Author: Gordon Platt


Corporate credit-rating upgrades in the first quarter of 2014 outnumbered downgrades in Europe, the Middle East and Africa for the first time since 2008, according to Moody’s Investors Service. The rating agency says positive credit trends in the EMEA region are likely to continue through 2014, despite potential negative events in Russia and Ukraine.

William Coley, group credit officer for EMEA nonfinancial corporates at Moody’s, says: “In general, issuers are better positioned to withstand a credit shock. In many cases, metrics have already strengthened, and our overall expectation is that the broad trend will continue to be positive. However, it is too soon to call a step-change improvement for all issuers, and broadly positive macro indicators can sometimes be offset by unique pressures affecting a particular sector.”

Moody’s cautions that there are still almost twice as many issuers in the EMEA region with negative rating outlooks as with positive outlooks. Downgrades in the first quarter were mainly the result of intrinsic factors, such as competition in parts of the telecoms sector and regional events in Russia and Ukraine.


Corporate debt from issuers in Russia totaled $6.2 billion in the first quarter of this year, down 70% from the same period a year earlier, according to Thomson Reuters. New corporate debt from all emerging markets issuers was also down, although not on the same scale: It equalled $68.2 billion in the first quarter of 2014, a 29% decrease from the first quarter of 2013. More than half of all emerging markets corporate debt during this year’s first quarter came from issues in Brazil, Mexico and India.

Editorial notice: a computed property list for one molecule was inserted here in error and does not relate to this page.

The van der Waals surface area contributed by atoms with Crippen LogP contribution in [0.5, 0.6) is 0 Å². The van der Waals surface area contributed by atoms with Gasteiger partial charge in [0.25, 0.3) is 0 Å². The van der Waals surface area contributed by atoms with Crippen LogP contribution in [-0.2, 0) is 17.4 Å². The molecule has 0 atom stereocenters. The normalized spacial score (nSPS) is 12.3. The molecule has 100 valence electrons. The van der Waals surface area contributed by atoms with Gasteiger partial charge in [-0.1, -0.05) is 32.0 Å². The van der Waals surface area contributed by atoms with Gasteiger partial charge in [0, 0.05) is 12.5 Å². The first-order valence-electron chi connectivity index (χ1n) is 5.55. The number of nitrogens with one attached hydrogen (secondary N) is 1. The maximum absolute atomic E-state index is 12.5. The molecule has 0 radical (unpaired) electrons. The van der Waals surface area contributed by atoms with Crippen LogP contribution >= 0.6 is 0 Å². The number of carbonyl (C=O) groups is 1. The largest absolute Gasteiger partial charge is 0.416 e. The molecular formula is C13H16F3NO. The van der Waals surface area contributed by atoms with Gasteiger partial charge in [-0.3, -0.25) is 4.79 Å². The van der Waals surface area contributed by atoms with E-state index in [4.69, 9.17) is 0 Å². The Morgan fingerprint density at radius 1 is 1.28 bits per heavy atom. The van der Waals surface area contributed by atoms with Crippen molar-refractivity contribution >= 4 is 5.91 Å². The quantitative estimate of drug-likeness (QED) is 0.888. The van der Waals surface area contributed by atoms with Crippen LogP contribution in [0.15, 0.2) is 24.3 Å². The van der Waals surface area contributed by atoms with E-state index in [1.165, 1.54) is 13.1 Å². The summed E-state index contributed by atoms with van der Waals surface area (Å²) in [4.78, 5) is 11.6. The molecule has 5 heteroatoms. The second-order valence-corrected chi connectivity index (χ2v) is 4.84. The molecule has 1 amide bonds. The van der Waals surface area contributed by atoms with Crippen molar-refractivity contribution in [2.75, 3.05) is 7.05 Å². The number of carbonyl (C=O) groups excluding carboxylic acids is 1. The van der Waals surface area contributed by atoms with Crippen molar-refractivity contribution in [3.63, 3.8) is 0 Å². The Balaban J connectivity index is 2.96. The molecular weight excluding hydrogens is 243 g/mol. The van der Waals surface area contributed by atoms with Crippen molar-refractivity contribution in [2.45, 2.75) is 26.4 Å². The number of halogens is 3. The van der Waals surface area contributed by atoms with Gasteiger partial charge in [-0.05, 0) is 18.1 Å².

Global debt capital markets activity fell 4% to $1.6 trillion in the first three months of this year, marking the slowest first quarter since 2008. At the same time, high-grade corporate issues in the US rose 12% from a year earlier, for the strongest start to a year since records began in 1980, according to Thomson Reuters.

Global high-yield debt volume in the first quarter declined 15.3% from last year’s record opening quarter. Issuers in the US accounted for 51% of activity, compared with 60% a year earlier, as European issuance increased.




In the US high-yield market, Canada’s Bombardier, which makes airplanes and trains, sold $1.8 billion of senior unsecured notes in a two-part placement on March 31. The proceeds were to be used to repay existing debt and to increase the company’s cash position by about $500 million, according to Moody’s. “Bombardier’s pro-forma cash will increase to $3.9 billion and its debt-maturity schedule will improve,” Moody’s says.

In the public market, HCA, which operates hospitals in the US and Britain, issued $3.5 billion in a two-part secured offering to refinance outstanding notes.

Overall, high-yield issuance in March rose to $32.4 billion  in the US from $13.9 billion in February, according to KDP Investment Advisors.

Companies are rushing to issue debt while rates are still low. The Federal Open Market Committee (FOMC) at its March meeting shifted forward the pace of expected rate increases and turned away from thresholds toward qualitative guidance. The median forecast of the federal funds rate rose by 25 basis points to 1% at the end of 2015, and by 50 basis points, to 2.25%, at the end of 2016.